>>> it.
>>> On Mon, May 11, 2009 at 4:05 PM, David Kellogg <vaughndogblack@yahoo.com
>>> >wrote:
>>>>  Since CHAT is an open house, I'm going to offer an extended
>>>> cautionary
>>>> tale for discursive psychology from my own bailliwick, applied
>>>> linguistics.
>>>> H.G. Widdowson, who practically founded our field, pointed out
>>>> that there is
>>>> a basic contradiction in the claim that applied linguistics (or
>>>> cognitive
>>>> science or chat) is "interdisciplinary".
>>>> The contradiction is this: on the one hand, we claim to be a
>>>> discipilne in
>>>> our own right, with our own mediating relations between theory on
>>>> the one
>>>> hand and praxis on the other. On the other hand, we claim to exist
>>>> "interdisciplinarily", in the interstices between disciplines, by
>>>> virtue of
>>>> THEIR mediating relations between theory on the one hand and a
>>>> praxis which
>>>> is actually alien to our own.
>>>> I think matters are not helped when we replace the word
>>>> "interdisciplinary"
>>>> with "transdisciplinary". That involves a claim to some kind of
>>>> metadiscipline; terribly good for our sense of self-importance, but
>>>> disastrous for our relationship with our own praxis. In applied
>>>> linguistics,
>>>> this inflation of the discipline from a technological bull frog to
>>>> an
>>>> interdisciplinary ox meant that we ended up replacing applied
>>>> linguistics
>>>> (that is, the solution of real problems in the real world where
>>>> language, if
>>>> not linguistics, is a real and central concern) with something
>>>> that looked a
>>>> little more like linguistics applied (that is, now that we've got
>>>> this keen
>>>> body of theory let's figure out what it's good for).
>>>> At conferences it became very easy to tell the dwindling groups
>>>> bullfrogs
>>>> from the exploding groups of oxen. Bullfrogs were always reading,
>>>> and oxen
>>>> were always writing. Bullfrogs tended to hang out with teachers
>>>> and even
>>>> students, while oxen travelled in herds, mooing to each other in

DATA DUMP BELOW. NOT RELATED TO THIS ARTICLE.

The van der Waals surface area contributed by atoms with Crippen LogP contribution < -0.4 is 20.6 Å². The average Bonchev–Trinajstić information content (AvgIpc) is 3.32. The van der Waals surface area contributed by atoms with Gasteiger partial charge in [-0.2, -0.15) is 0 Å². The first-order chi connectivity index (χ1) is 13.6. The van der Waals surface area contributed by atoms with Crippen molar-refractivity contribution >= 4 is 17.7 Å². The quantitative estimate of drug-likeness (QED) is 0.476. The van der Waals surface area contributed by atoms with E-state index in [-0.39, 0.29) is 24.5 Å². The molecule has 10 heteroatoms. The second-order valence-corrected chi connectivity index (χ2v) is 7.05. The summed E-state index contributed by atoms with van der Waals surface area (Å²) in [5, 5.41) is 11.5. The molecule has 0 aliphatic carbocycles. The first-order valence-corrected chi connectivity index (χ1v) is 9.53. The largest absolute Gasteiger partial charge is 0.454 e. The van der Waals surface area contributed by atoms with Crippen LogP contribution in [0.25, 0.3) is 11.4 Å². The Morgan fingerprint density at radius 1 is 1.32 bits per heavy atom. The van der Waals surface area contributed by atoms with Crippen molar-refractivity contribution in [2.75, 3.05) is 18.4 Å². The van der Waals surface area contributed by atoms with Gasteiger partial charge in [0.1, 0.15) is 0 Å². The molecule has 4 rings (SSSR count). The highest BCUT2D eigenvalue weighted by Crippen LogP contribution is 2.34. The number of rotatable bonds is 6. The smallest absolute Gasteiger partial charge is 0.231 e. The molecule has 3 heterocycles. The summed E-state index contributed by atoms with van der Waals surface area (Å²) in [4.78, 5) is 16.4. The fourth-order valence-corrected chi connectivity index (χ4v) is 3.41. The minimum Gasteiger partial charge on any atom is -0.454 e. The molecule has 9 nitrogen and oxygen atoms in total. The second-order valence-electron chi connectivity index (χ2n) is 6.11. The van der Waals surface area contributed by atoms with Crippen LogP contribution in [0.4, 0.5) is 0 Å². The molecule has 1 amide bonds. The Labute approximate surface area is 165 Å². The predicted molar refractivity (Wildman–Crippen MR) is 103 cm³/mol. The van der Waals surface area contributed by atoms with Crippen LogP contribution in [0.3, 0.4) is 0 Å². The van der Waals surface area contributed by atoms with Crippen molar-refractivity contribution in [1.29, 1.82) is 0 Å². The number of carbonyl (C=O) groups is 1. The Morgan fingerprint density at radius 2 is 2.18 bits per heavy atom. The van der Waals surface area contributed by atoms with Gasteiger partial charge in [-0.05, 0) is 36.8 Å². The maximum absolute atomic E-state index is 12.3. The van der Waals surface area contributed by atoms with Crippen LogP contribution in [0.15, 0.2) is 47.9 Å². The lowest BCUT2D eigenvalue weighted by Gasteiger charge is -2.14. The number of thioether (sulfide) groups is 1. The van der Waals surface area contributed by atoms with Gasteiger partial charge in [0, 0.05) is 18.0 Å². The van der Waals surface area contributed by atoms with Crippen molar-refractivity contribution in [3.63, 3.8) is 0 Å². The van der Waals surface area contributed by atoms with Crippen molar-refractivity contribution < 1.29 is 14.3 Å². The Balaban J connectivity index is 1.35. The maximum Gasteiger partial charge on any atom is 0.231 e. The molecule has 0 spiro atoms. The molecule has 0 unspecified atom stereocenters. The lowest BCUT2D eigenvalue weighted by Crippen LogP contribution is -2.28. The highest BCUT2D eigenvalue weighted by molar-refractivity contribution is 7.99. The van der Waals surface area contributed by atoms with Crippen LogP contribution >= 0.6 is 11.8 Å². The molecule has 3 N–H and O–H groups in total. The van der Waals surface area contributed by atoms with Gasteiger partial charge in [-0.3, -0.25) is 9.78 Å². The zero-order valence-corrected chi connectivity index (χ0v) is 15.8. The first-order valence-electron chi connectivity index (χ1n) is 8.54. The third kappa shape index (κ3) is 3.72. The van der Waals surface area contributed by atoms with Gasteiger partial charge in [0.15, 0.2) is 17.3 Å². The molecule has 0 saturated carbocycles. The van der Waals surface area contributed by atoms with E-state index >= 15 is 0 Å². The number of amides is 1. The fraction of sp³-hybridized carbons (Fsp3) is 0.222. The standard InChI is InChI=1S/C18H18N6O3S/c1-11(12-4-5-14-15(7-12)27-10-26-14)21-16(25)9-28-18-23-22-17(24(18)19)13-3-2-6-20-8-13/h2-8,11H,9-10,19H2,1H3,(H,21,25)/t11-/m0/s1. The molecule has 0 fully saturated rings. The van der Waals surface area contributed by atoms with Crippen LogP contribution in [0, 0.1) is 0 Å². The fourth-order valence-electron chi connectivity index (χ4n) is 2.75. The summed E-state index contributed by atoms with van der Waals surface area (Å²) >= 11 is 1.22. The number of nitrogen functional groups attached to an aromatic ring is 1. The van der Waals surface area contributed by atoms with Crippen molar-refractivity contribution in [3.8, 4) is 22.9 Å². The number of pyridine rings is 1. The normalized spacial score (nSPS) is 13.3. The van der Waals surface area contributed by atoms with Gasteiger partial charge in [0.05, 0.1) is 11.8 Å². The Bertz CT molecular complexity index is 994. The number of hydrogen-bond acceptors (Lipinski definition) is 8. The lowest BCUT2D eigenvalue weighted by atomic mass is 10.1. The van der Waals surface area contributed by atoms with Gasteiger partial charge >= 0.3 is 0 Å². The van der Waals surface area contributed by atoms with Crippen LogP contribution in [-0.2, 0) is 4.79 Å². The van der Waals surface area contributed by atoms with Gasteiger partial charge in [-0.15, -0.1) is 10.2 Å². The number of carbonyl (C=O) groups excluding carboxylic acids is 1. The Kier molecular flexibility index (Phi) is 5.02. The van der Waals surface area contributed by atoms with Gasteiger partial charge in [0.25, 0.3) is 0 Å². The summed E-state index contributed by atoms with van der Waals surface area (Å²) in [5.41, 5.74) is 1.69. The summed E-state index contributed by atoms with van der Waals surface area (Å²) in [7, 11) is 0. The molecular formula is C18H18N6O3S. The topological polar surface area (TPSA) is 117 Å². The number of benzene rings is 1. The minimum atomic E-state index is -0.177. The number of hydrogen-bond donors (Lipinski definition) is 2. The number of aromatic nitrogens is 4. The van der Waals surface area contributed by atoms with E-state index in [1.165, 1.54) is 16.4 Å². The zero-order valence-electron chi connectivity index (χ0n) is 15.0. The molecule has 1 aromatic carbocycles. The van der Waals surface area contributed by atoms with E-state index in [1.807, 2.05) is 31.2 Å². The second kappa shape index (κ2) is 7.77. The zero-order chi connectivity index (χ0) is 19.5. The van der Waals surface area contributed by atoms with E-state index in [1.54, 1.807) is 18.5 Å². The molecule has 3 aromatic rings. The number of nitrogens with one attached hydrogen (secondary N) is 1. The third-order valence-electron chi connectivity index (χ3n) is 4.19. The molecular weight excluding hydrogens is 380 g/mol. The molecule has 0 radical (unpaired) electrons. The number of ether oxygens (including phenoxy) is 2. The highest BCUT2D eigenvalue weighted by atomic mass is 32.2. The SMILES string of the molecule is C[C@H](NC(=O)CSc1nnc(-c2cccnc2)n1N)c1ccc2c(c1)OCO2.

>>>> various
>>>> incomprehensible postmodern dialects.
>>>> Concretely, it was even easier. The bullfrogs were STILL
>>>> interested in
>>>> language teaching, even though a lot of our student base was taken
>>>> over by
>>>> something called TESOL and enrollments were plunging. The oxen
>>>> became
>>>> interested in a kind of literary critical discourse applied to the
>>>> ordinary
>>>> language of (notably prestigious) fields like medicine and law and
>>>> advertising. After all, if texts are texts and discourses are
>>>> discourses
>>>> (and maybe texts are discourses too) then there is no reason we
>>>> can't apply
>>>> the lit crit techniques of Kristeva and Barthes and why not
>>>> Bakhtin to the
>>>> discourses overheard in surgeries, courtrooms, and the texts in
>>>> glossy
>>>> magazines.
>>>> It was sexy, but ultimately sterile as far as practical
>>>> discoveries of new
>>>> modes of problem solving went; a lot of the systemic functional
>>>> analyses
>>>> (and also the discursive psychological analyses) pretty much
>>>> discovered what
>>>> we already knew was there (e.g. that South African newspapers under
>>>> apartheid tended to cover events in the townships from the white
>>>> point of
>>>> view rather than the black one) and it even ignored stuff that we
>>>> didn't
>>>> know was there (e.g. that the same newspapers had some clear
>>>> indications
>>>> that white jounalists were getting fed up with the crap they were
>>>> writing).
>>>> There were also groups of oxen which went into computers and corpus
>>>> linguistics. But here the "linguistics applied" problem was even
>>>> worse,
>>>> because computer corpora were full of native speakers and finished
>>>> linguistic products, and this tended to neglect exactly the kinds of